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Global geoheritage significance of Ordovician stratigraphy and sedimentology in the Cliefden Caves area, central western New South Wales

Brocx, M., Semeniuk, V. and Percival, I.G. (2019) Global geoheritage significance of Ordovician stratigraphy and sedimentology in the Cliefden Caves area, central western New South Wales. Australian Journal of Earth Sciences, 66 (6). In 879-890.

Link to Published Version: https://doi.org/10.1080/08120099.2019.1569128
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Abstract

Globally significant geoheritage features of the Cliefden Caves area, in the Belubula River Valley between Orange and Cowra in central western New South Wales, comprise a richly fossiliferous shallow-water limestone succession of Late Ordovician age (the Cliefden Caves Limestone Subgroup) overlain by deep-water laminites and allochthonous limestones of the Upper Ordovician Malongulli Formation. Key features of the Ordovician geology of the Cliefden Caves area that have been identified using the Geoheritage Toolkit as being of international significance are the abundance of unique and exceptionally diverse fossils in the Fossil Hill Limestone (forming the lower part of the Cliefden Caves Limestone Subgroup), which supplement detailed interpretation of carbonate-dominated deposition within an Ordovician volcanic island setting. The fossiliferous limestones preserve biostromes and local small bioherms of stromatoporoids and corals, and recurrent in situ and disarticulated/imbricated Eodinobolus shell beds formed in shallow, quiet-water, dominantly muddy carbonate sediments that passed up-sequence to clay-free carbonate environments. These mud-dominated carbonate sediments are interspersed with higher-energy conditions, represented by skeletal, lithoclastic and calcrete-ooid grainstones overlying disconformities, leading to the identification of subaerial disconformities and associated diagenesis in the Fossil Hill Limestone. The Fossil Hill Limestone is succeeded by massive limestones in the middle part of the Cliefden Caves Limestone Subgroup and then, in turn by the Vandon Limestone and the deeper-water graptolitic laminites of the Malongulli Formation—this completes a succession that is rarely preserved in the geological record, further enhancing the geoheritage significance of the Cliefden Caves area.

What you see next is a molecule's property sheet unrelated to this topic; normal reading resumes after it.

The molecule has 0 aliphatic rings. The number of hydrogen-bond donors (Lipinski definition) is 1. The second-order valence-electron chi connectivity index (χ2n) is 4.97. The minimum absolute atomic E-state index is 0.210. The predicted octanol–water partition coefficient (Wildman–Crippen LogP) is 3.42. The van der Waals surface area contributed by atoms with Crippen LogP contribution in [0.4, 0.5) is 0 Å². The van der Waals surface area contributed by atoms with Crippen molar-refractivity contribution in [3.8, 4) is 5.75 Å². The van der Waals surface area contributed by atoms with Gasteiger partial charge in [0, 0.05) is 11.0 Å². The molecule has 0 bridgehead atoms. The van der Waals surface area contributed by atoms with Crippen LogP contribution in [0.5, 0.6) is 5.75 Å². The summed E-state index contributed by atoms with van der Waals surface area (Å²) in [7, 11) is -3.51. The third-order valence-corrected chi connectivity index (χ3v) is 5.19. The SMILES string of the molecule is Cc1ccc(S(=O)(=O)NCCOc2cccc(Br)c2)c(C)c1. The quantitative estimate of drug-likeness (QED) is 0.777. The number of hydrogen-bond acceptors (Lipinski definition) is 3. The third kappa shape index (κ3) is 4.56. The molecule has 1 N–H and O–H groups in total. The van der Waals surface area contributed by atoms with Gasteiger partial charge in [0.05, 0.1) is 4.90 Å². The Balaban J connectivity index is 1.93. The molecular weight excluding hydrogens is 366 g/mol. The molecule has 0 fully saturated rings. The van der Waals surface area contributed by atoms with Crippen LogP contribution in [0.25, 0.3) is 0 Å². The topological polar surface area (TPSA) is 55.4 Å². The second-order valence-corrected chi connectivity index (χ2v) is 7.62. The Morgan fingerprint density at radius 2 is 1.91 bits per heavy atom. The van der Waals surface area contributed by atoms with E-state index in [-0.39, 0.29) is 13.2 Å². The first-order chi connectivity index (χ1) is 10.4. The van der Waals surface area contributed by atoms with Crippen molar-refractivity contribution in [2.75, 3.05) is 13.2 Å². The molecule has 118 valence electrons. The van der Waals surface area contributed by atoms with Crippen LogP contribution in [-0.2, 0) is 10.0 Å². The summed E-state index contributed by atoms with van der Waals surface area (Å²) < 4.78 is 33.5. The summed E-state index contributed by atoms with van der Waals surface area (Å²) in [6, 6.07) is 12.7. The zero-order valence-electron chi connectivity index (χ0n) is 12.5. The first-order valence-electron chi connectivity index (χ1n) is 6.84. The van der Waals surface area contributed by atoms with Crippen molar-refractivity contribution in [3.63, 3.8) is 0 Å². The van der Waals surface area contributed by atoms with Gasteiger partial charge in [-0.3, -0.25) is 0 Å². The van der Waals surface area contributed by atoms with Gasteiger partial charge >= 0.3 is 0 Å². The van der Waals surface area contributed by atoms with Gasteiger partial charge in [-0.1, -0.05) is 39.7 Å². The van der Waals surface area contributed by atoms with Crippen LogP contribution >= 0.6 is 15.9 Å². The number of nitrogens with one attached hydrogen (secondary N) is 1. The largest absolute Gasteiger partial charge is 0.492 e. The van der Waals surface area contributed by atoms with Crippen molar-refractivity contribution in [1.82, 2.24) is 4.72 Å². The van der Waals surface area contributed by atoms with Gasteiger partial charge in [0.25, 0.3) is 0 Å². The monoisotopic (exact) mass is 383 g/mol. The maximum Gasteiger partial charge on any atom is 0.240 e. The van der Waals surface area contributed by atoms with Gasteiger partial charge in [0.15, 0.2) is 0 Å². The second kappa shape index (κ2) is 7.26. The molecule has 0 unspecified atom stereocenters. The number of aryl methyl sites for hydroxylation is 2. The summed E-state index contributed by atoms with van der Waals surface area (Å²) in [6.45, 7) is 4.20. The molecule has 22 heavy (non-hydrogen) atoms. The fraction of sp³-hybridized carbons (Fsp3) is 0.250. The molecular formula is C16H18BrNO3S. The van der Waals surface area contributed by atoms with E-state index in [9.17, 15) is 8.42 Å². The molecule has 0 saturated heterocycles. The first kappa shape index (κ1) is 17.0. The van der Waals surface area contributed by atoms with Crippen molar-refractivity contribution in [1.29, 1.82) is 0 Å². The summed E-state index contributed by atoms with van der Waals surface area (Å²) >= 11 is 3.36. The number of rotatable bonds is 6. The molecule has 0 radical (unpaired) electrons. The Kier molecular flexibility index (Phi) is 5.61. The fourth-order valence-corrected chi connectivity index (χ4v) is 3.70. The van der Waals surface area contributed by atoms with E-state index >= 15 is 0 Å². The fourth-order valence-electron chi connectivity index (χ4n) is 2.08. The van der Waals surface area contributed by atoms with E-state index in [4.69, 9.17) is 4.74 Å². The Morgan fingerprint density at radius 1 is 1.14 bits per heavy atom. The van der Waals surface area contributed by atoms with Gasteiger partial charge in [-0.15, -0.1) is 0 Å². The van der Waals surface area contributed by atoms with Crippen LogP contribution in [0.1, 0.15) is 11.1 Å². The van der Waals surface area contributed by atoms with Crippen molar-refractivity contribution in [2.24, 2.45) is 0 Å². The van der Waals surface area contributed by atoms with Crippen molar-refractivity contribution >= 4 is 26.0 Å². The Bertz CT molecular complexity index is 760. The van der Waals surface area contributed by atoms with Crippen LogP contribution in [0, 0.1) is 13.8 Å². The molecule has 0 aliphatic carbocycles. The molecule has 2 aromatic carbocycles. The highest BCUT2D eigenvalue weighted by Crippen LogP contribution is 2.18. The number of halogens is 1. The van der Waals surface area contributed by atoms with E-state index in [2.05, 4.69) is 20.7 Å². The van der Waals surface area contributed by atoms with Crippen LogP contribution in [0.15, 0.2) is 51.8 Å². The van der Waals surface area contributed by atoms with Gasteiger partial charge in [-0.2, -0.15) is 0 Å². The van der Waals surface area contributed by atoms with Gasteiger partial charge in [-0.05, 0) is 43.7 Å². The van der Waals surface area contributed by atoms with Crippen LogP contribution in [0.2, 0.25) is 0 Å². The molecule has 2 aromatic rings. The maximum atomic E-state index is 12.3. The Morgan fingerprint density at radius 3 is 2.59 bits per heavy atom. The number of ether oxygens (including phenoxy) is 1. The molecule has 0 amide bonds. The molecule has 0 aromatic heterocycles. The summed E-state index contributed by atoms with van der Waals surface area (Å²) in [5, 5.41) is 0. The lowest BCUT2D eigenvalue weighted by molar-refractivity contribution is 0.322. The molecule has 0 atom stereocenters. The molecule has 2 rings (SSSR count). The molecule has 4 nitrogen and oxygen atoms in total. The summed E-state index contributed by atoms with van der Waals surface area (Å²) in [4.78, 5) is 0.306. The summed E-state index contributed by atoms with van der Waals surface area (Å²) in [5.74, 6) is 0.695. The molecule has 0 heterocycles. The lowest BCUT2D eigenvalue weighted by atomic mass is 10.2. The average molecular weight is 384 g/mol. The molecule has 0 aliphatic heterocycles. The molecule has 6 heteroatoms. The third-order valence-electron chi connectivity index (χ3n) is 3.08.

Item Type: Journal Article
Murdoch Affiliation: Environmental and Conservation Sciences
Publisher: Taylor & Francis
Copyright: 2019 Geological Society of Australia
URI: http://researchrepository.murdoch.edu.au/id/eprint/45228
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